Clearstream held its annual GSF summit in Luxembourg on January 22nd and 23rd. The Summit encompasses repo, securities lending, collateral management and various aspects of custody and settlements. It is this broad cross section of the financial services industry that gives value to this annual gathering.
As (almost) annual attendees of this conference, we noted a slightly different tone to a number of the panel discussions. For the past several years speakers and panelists have devoted considerable time to speculating on the exact nature of proposed regulation and the dramatic negative impact this regulation was going to have on the secured finance markets. The need for a significant increase in the pool of high quality liquid collateral required to support the central clearing of derivatives trades and the challenge transforming non-liquid collateral in to liquid collateral were common themes over the last several years. This year’s conference appeared to be slightly more upbeat. This may be a function of fact that the new regulatory environment is finally taking shape and that some of the more draconian aspects of market reform seem to have been abandoned or it may simply be the case that market participants are beginning to see that it is possible to navigate these structural changes and continue to perform the traditional functions of securities finance, securities lending and collateral management albeit in a slightly more complicated environment.
The market observers’ panel included a brief presentation of the ERC’s latest repo survey by Richard Comotto. Richard noted a contraction in the market from EUR 6,079 billion to EUR 5,499 billion. This contraction of the market was confirmed by a further analysis which maintained a constant sample and showed an 8.2% decrease. It was suggested that this decrease could have been influenced by several factors including yearend balance sheet management, the ECB’s efforts to supply liquidity and the cumulative impact of regulation on the market. We would discount the impact of year end (the survey was conducted on the 11th of December) and ECB liquidity (earlier surveys were conducted when the ECB was supplying virtually unlimited liquidity) and suggest that various regulatory initiatives seem to be weighing on the market. This is also illustrated in the US market which fell 8.6% during the second half of 2014. Other trends of note were an uptick in CCP trading despite anecdotal evidence to the contrary and an uptick in tri-party volumes. On the whole we would interpret this as the market making adjustments to the new environment. The reduction of balance sheets coupled with a movement towards central clearing and the efficiencies offer by tri-party settlement all appear to be examples of dealers optimizing their scarce resources; personnel, and capital.
Another member of this panel, Philip Brown of Clearstream delivered a detailed presentation of the roll out T2S-Target 2 Securities. Previous years’ presentations have been all about time lines and cost. With T2S scheduled to go live in 2015 the market will see a dramatic reduction in the cost of cross boarder settlement and the collateral required to support securities clearing, the opportunity to consolidate numerous systems and hopefully a greater level of competition in the area of post trade services.
The dealers’ panel continued with the themes of allocating scarce balance sheet and capital and searching for efficiencies where ever possible. Shortly before this year’s Summit the Basel Committee backed away from its proposal to disallow repo netting. For obvious reasons this had been identified as one of the most detrimental regulatory proposals facing the market. This concession will in turn give a boost to CCP’s. But as the panel pointed out this is not a perfect solution. Depending upon the mismatch of assets and liabilities the margin requirements for CCP trading can be substantial. A partial solution to this dilemma may be available from LCH. They have created a tool to allow dealers to view their book of business and conduct offsetting trades to reduce margin requirements.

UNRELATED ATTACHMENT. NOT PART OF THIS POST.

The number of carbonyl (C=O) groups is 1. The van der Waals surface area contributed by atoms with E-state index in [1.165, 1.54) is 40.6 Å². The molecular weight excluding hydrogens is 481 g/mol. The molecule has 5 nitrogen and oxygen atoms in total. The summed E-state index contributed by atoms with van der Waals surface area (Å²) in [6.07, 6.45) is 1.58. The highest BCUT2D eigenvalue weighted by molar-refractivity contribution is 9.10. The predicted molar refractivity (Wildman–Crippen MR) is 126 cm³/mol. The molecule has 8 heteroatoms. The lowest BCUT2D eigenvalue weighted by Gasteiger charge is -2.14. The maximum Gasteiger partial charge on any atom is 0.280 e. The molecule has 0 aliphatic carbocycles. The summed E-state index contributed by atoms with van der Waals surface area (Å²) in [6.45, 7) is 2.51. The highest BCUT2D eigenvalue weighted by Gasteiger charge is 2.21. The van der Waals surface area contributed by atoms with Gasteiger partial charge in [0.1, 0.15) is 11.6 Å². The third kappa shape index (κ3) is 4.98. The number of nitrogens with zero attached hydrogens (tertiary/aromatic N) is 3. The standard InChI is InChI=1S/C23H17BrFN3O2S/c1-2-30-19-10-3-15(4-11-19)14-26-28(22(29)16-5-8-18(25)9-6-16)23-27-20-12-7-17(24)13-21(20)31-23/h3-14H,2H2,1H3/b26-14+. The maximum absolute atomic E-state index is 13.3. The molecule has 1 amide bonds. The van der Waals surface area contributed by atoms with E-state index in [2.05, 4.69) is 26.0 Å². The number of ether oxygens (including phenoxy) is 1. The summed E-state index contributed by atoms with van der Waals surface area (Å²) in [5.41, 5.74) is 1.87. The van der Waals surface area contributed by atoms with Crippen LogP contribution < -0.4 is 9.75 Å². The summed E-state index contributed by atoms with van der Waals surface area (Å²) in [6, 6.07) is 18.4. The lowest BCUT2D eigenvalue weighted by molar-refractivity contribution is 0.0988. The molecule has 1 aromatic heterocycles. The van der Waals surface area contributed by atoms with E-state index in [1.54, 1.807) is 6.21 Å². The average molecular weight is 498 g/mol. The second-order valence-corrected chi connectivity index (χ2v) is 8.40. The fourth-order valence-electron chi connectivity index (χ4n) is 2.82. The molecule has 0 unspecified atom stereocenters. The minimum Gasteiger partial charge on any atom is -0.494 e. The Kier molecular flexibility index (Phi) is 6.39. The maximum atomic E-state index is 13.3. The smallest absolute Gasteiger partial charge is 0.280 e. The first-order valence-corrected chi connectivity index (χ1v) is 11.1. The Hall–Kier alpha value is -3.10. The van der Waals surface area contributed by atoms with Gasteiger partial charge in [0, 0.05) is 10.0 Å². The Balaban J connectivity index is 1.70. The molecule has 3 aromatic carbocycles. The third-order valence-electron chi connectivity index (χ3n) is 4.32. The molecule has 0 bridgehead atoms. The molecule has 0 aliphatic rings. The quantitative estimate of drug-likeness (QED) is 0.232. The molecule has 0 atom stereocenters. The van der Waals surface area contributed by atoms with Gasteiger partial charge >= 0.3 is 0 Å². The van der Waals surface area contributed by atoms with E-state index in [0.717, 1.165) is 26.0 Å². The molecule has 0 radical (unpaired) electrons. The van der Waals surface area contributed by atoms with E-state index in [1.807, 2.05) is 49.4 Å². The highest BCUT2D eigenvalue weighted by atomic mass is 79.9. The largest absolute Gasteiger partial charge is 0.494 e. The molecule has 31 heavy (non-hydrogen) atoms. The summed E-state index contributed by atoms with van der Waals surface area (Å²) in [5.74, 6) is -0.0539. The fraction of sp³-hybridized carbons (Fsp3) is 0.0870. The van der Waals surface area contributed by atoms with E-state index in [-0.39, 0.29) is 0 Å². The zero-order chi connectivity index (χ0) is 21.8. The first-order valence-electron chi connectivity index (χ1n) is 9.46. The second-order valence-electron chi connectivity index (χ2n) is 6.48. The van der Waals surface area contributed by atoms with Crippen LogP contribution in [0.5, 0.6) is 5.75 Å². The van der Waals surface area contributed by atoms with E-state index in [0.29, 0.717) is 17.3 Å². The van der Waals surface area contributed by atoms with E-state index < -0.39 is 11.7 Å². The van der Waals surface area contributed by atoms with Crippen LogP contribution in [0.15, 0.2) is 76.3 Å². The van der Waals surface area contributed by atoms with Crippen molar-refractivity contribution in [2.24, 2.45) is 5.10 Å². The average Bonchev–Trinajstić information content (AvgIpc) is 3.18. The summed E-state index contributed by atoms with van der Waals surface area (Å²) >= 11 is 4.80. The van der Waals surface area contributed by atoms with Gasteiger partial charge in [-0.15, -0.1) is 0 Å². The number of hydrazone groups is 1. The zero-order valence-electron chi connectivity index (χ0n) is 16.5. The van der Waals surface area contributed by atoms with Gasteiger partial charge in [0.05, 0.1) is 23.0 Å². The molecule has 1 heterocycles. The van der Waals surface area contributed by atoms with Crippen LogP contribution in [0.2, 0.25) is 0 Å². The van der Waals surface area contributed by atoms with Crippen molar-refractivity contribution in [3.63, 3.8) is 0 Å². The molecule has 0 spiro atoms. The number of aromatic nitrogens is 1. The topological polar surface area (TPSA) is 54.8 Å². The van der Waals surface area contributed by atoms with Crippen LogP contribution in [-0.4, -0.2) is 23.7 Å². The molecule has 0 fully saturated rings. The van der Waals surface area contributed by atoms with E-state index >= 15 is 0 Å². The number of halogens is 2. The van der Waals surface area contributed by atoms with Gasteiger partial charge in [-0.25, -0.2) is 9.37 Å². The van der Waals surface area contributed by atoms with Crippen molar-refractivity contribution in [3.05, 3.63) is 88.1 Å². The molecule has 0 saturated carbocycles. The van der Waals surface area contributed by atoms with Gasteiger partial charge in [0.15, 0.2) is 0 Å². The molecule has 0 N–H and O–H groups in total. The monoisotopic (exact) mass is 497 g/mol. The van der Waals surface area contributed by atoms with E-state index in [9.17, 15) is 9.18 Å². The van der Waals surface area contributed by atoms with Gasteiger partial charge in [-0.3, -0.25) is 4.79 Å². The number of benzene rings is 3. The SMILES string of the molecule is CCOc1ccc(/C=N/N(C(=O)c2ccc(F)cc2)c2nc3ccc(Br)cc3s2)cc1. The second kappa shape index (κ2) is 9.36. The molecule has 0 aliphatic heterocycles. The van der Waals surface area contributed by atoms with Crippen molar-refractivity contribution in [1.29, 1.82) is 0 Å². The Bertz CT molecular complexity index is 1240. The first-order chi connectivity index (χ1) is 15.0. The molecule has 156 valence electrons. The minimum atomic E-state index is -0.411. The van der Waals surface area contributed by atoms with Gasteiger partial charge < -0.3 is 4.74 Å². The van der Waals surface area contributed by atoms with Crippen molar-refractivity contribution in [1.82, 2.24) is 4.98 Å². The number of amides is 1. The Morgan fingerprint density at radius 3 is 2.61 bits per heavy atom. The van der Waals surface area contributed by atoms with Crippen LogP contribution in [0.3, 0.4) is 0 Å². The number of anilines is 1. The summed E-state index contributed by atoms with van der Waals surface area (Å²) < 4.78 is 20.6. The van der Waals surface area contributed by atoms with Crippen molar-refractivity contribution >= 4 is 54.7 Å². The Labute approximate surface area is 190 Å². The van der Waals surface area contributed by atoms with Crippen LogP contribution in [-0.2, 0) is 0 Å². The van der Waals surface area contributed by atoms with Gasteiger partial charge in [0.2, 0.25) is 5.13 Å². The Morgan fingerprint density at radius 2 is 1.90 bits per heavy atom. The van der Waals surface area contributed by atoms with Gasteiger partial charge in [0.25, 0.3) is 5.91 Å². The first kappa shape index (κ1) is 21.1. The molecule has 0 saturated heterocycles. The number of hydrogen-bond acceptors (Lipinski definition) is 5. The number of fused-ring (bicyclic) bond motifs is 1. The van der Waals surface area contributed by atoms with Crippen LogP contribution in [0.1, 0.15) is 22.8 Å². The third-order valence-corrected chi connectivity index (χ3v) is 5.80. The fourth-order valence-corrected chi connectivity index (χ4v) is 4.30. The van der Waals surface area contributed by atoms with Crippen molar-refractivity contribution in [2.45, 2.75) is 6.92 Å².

The lenders panel reported a significant increase in available inventory, another illustration of participants’ increasing comfort with the secured lending market but a relatively static level of borrows, a fact that we can corroborate from our 7th annual survey of institutional investors in securities lending released this month. On the revenue side, although the relative mix of GC and specials has remained constant over the past several years, the revenue attributable to ‘hot’ stocks has now reached almost 50% (source eSecLending). Looking forward, panelists noted that Basel III’s counterparty risk weightings would have a negative impact upon certain beneficial owners while advantaging others.
Finally, Clearstream introduced their new streamlined tri-party repo agreement which “enables market counterparties to sign just one contract for multiple counterparties.” The contract covers only tri-party transactions (within Clearstream) and is referred to as CRC, Clearstream Repurchase Conditions. To date 20 users have signed up and Clearstream reports another 50 expected to sign in the first half of 2014. Historically, institutions entering the tri-party market were required to work through two pieces of documentation with each counterparty; a bilateral repo contract and a collateral schedule. The value of the new Clearstream agreement is that a participant need only sign the repo agreement once to gain access to the ‘club’. This leaves only the negotiation of the collateral schedule for each counterparty he wishes to trade with.
Clearstream should be recognized for its early recognition of the interconnected nature of securities finance, settlements and collateral management and for their efforts to bring together individuals across these functions. This year’s event was attended by over 850 individuals.